War, Civilisation and Myth
After a century of relative peace in central Europe the Great War focused minds on the nature of civilisation. European colonising of other continents had been justified by a civilising mission but this claim was now thrown into question. At the same time ‘primitive’ peoples, who were usually thought to represent early stages of human development, came to represent not a superstitious past to be overcome, but a desirable alternative to alienated modernity. Early man seemed to have enjoyed a richly integrated form of life in an intimate relation to nature. We can see two radically opposed conceptions of human being here. Sigmund Freud, as a scientific rationalist, maintained the older view and sought to expose the irrational illusions of religion and myth. Without the mastery of the civilised ego the instinctual self was a source of delusion and destruction. Friedrich Nietzsche had argued the opposite: that the apparent destructiveness of instinct and desire were the result of repressive demonising of instinctual life. He sought instead to honour the instincts in name of the god Dionysus and D. H. Lawrence, in his ‘war-time’ novel Women in Love, made the same claim. The ‘Freudian’ and ‘Nietzschean’ views are essentially myths in so far as they offer a totalising view of human being that is not susceptible of proof but governs conduct individually and collectively. In the literature of this period the function of myth as a world view by which men live became self-conscious: literary works adopted myth as their narrative form. Whereas nineteenth-century novels had typically adopted the model of history, modernist fiction more typically placed itself under the sign of myth as in Lawrence’s The Rainbow and James Joyce’s Ulysses.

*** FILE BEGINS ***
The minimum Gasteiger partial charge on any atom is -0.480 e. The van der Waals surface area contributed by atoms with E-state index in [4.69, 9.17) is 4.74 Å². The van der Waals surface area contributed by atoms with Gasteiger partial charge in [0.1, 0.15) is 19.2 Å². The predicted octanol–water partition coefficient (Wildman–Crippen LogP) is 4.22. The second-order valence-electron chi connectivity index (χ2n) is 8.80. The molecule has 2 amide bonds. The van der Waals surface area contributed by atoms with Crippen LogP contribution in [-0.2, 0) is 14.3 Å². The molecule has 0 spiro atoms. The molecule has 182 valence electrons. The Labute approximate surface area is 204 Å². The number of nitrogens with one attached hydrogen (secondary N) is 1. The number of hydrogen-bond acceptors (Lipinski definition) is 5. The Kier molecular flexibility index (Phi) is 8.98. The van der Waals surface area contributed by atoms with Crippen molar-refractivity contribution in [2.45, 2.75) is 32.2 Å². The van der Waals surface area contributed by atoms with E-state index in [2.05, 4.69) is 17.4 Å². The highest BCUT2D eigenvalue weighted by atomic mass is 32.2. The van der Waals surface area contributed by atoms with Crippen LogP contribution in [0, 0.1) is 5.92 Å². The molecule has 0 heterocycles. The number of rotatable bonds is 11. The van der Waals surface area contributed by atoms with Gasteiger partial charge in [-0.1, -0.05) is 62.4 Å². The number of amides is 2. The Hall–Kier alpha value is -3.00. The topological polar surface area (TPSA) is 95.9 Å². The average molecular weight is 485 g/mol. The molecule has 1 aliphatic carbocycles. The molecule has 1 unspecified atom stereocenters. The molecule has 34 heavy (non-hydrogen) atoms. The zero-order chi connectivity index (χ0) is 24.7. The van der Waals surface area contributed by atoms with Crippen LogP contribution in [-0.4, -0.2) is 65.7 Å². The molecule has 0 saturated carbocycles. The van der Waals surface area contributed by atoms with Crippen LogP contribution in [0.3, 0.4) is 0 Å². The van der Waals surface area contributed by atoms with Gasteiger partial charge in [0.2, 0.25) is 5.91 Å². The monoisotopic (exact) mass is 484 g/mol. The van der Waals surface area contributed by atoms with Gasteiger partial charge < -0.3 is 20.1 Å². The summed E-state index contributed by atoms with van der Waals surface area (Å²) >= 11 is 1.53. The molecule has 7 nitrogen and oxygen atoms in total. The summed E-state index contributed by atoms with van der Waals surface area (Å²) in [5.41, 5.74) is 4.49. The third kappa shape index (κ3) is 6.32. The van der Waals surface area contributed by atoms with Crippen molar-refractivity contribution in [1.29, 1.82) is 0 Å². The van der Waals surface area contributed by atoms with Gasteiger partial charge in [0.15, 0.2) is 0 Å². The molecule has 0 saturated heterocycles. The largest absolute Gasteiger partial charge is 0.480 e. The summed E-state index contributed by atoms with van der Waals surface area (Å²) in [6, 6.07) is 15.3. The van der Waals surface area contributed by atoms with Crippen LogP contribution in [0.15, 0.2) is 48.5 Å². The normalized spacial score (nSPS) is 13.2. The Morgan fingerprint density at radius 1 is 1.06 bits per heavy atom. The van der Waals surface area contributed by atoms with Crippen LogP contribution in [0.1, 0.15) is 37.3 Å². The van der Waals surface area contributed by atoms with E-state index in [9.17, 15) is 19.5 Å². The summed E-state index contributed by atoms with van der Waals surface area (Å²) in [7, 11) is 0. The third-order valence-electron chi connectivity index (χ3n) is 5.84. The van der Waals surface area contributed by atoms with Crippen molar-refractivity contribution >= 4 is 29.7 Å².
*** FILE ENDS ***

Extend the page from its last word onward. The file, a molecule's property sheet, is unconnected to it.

Michael Bell is a Fellow of the British Academy, Professor Emeritus in the Department of English and Comparative Literary Studies at the University of Warwick, and Associate Fellow of the Centre for Research in Philosophy, Literature and the Arts. He has written mainly on literary and philosophical themes from the European Enlightenment to modernity. His book-length publications include Primitivism (1973), The Sentiment of Reality: Truth of Feeling in The European Novel (1983), F. R. Leavis (1988), D. H. Lawrence: Language and Being (1992), Gabriel García Márquez: Solitude and Solidarity (1994), Literature, Modernism and Myth: Belief and Responsibility in the Twentieth Century (1997), Sentimentalism, Ethics and the Culture of Feeling (2001), Open Secrets: Literature, Education and Authority from J-J Rousseau to J. M. Coetzee (OUP, 2007), The Cambridge Companion to European Novelists ed. (2012).